The Warsaw Ghetto Uprising.

Uprising: Inside the Warsaw Ghetto, 1943

Remembering a Jewish revolt, with pictures of resistance and doom.

In April 1943, three and half years after seemingly invincible Nazi troops conquered Poland, Jews in the impossibly overcrowded, disease-ridden Warsaw ghetto staged an armed revolt. The rebellion lasted only weeks, but it set the stage and offered a model for a larger, more concerted fight between Germans and Polish resistance fighters a year later. Today, the doomed battle in the ghetto is remembered not because it succeeded, but because it was fought at all. As one of the revolt's leaders put it, Jews fought back "against their destroyers, and determined what death they would choose: Treblinka or Uprising."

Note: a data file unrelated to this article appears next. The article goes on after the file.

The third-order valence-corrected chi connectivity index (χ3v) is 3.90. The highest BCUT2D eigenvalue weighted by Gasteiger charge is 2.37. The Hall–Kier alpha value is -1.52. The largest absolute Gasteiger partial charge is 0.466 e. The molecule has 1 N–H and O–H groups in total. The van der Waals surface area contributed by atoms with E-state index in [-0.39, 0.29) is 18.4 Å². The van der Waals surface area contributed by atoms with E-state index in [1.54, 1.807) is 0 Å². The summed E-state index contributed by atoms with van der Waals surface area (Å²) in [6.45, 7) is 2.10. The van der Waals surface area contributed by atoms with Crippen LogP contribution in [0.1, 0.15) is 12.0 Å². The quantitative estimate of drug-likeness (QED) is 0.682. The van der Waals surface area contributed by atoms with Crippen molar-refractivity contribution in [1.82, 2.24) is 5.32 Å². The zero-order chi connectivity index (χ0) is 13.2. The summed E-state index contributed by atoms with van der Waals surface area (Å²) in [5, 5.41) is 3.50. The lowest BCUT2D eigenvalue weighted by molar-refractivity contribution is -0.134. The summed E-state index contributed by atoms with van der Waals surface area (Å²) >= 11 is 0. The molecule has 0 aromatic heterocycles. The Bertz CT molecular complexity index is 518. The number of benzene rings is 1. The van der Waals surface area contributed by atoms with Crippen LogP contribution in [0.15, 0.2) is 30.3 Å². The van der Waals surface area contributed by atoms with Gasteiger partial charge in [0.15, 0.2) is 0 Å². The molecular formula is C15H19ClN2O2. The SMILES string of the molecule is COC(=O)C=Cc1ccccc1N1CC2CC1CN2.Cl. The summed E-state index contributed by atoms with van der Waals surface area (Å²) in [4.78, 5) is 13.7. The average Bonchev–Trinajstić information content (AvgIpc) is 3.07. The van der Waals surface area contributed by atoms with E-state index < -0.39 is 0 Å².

Groundwork for a Ghetto Hugo Jaeger/The LIFE Picture Collection/Getty Images Groundwork for a Ghetto In this photo taken in 1940 by Adolf Hitler's personal photographer, Hugo Jaeger, people in Warsaw line up for water near a sign that reads, in part (in its rough English translation), "Infected Area." The occupying German army used such signs as preparation for establishing ghettos in Warsaw and other Polish cities. In fact, from the party's earliest days, Nazi propaganda associated non-"Aryans" ― and Jews, especially ― with the dual perils of disease and treason. Building an open-air prison as a holding pen before shipping Jewish men, women, and children to death camps was, in its own way, just another logical step toward the the Reich's "final solution" of genocidal slaughter. Slaves to the Reich Galerie Bilderwelt/Getty Images Slaves to the Reich Here, in 1941, Wehrmacht soldiers transport Jewish men from the Warsaw Ghetto to work as slave laborers in factories and concentration camps elsewhere in the country and other parts of Nazi-occupied Europe. The ghetto was sealed off from the rest of Warsaw in November 1940, 14 months after Germany invaded Poland; streets and other exits and entrances were blocked by an 10-foot high wall topped by barbed wire. Childhood in Hell Galerie Bilderwelt/Getty Images Childhood in Hell Cold, hungry children in the Warsaw Ghetto, Poland, 1941. According to the United States Holocaust Memorial Museum (USHMM): "The population of the ghetto, increased by Jews compelled to move in from nearby towns, was estimated to be over 400,000 Jews. German authorities forced ghetto residents to live in an area of 1.3 square miles, with an average of 7.2 persons per room ... Between 1940 and mid-1942, 83,000 Jews [in the ghetto] died of starvation and disease." By the time the uprising itself was underway, the vast majority of the ghetto's original 400,000 residents had already been sent to concentration camps: Germans deported about 265,000 Jews from Warsaw to the Treblinka death camp alone. Another 30,000 ― 50,000 Jews were killed inside the ghetto during and after the uprising. No Exit Universal History Archive/UIG via Getty Images No Exit A street ends abruptly at a newly built section of wall, closing the ghetto off from the rest of the city, and from the world. By the autumn of 1940, the Jews in Warsaw were, in a very real sense, alone. Behind those walls, from mid-April to mid-May 1943, the uprising raged. Today, there's a reason the tale endures, and perhaps Marek Edelman, a 23-year-old hospital orderly during the fighting in 1943, captured it best. In 1973, on the 30th anniversary of the revolt, Dr. Edelman, then a heart specialist in Lodz, cited the rebellion as the war's "first armed resistance by the Jews. The ghetto fighting showed that resistance was possible, that our people were willing to fight. They died in the end, anyway, but they died with a different feeling." Vanquished Frederic Lewis/Getty Images Vanquished The Warsaw Ghetto Uprising ended almost before it began ― but its influence on subsequent revolts was out-sized, and lasting. "On April 19, 1943," the USHMM notes, "a new SS and police force appeared outside the ghetto walls, intending to liquidate the ghetto and deport the remaining inhabitants to the forced labor camps.... The ghetto inhabitants offered organized resistance in the first days of the operation, inflicting casualties on the well-armed and equipped SS and police units. They continued to resist deportation as individuals or in small groups for four weeks before the Germans ended the operation on May 16." Pictured: Captured Jewish civilians who participated in the Warsaw Ghetto Uprising are marched out of the city by Nazi troops, 1943. The Unforgotten Universal History Archive/UIG via Getty Images The Unforgotten This is one of the most iconic photographs from World War II: a portrait of terrified Warsaw ghetto residents forced from hiding by Nazi troops during the uprising. A 2010 book by Dan Porat, “The Boy: A Holocaust Story," attempted to tell the story of that frightened boy with his arms raised. But as a number of reviewers pointed out, while Porat's book might not have answered all the questions it raised ― Who was that boy? What happened to him, and to the others in the photo? ― that awful mystery at the heart of the photo is a key reason we return to it again and again. Living and Dead Universal History Archive/UIG via Getty Images Living and Dead German soldiers guard prisoners and inspect the dead in Warsaw in the last days of the uprising, 1943. "The SS and police deported approximately 42,000 Warsaw ghetto survivors captured during the uprising to the forced-labor camps at Poniatowa and Trawniki and to the Lublin/Majdanek concentration camp," notes the USHMM. "At least 7,000 Jews died fighting or in hiding in the ghetto, while the SS and police sent another 7,000 to the Treblinka killing center." Where There's Smoke Universal History Archive/UIG via Getty Images Where There's Smoke A patrol of SS men during the Warsaw Ghetto Uprising, 1943. Before World War II, Warsaw's Jewish community of more than 350,000 accounted for almost a third of the city's total population. In fact, Warsaw had the largest Jewish population in Europe, and among international cities was second only to New York. No Mercy Universal History Archive/UIG via Getty Images No Mercy Jurgen Stroop (third from left), a merciless SS commander in occupied Poland who led the suppression of the Warsaw Ghetto Uprising, watches housing blocks burn during the revolt. Stroop was later captured and tried by an American military tribunal at Dachau concentration camp, where he was found guilty of executing nine U.S. prisoners of war. Two years after the war in Europe ended, in May 1947, Stroop was turned over to the People's Republic of Poland for trial. He was found guilty of mass murder of Poles (Jews and Gentiles) and was hanged in a Warsaw prison in March 1952. And Then There Was One STF/AFP/Getty Images And Then There Was One Nazi troops guard a captured Jewish fighter after the Warsaw Ghetto Uprising in 1943. Nothingness Imagno/Getty Images Nothingness Little but rubble and scorched earth was left of the Warsaw Ghetto after the uprising. Incredibly, for months after German troops destroyed the ghetto, some Jews continued to hide amid the ruins ― and even occasionally attacked Germans on patrol. Thousands more lived in hiding throughout Warsaw, outside the ghetto's old boundaries. They would not stay in hiding for long. Warsaw Resistance: Round II Universal History Archive/UIG via Getty Images Warsaw Resistance: Round II In August 1944, after word came that Soviet forces were massing on the eastern bank of the Vistula, the longest river in Poland, resistance fighters rose up against the Germans ― in an effort to liberate Warsaw, or at least weaken the enemy ahead of a long-expected Red Army assault. "The Soviets failed to intervene," the USHMM notes, and "the Germans eventually crushed the revolt and razed the center of the city to the ground in October 1944." More than 150,000 people lost their lives in the second, citywide Warsaw uprising, including thousands of Jews who fought alongside the rebels or were discovered hiding in various parts of the city. It would be another five months, in mid-January 1945, before the Red Army finally liberated Warsaw from German occupation.